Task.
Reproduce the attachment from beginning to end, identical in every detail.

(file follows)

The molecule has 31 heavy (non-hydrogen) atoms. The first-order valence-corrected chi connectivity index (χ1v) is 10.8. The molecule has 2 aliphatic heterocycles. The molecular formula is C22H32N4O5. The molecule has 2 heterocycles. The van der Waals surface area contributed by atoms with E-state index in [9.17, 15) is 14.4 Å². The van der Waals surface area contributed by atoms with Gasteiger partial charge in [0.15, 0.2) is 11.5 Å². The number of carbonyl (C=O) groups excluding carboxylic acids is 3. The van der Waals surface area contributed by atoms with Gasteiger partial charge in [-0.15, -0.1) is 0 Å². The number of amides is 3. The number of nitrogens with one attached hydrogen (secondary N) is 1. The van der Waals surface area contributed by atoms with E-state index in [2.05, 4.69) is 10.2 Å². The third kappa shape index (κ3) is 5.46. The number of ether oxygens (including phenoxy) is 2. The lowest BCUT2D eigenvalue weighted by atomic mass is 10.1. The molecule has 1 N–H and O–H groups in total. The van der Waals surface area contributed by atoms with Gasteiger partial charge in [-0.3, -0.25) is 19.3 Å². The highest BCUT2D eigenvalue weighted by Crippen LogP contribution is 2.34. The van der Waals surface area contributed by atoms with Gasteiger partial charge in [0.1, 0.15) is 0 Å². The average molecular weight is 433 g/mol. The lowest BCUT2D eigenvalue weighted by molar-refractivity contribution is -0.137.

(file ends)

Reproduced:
The molecule has 31 heavy (non-hydrogen) atoms. The first-order valence-corrected chi connectivity index (χ1v) is 10.8. The molecule has 2 aliphatic heterocycles. The molecular formula is C22H32N4O5. The molecule has 2 heterocycles. The van der Waals surface area contributed by atoms with E-state index in [9.17, 15) is 14.4 Å². The van der Waals surface area contributed by atoms with Gasteiger partial charge in [0.15, 0.2) is 11.5 Å². The number of carbonyl (C=O) groups excluding carboxylic acids is 3. The van der Waals surface area contributed by atoms with Gasteiger partial charge in [-0.15, -0.1) is 0 Å². The number of amides is 3. The number of nitrogens with one attached hydrogen (secondary N) is 1. The van der Waals surface area contributed by atoms with E-state index in [2.05, 4.69) is 10.2 Å². The third kappa shape index (κ3) is 5.46. The number of ether oxygens (including phenoxy) is 2. The lowest BCUT2D eigenvalue weighted by atomic mass is 10.1. The molecule has 1 N–H and O–H groups in total. The van der Waals surface area contributed by atoms with Gasteiger partial charge in [-0.3, -0.25) is 19.3 Å². The highest BCUT2D eigenvalue weighted by Crippen LogP contribution is 2.34. The van der Waals surface area contributed by atoms with Gasteiger partial charge in [0.1, 0.15) is 0 Å². The average molecular weight is 433 g/mol. The lowest BCUT2D eigenvalue weighted by molar-refractivity contribution is -0.137.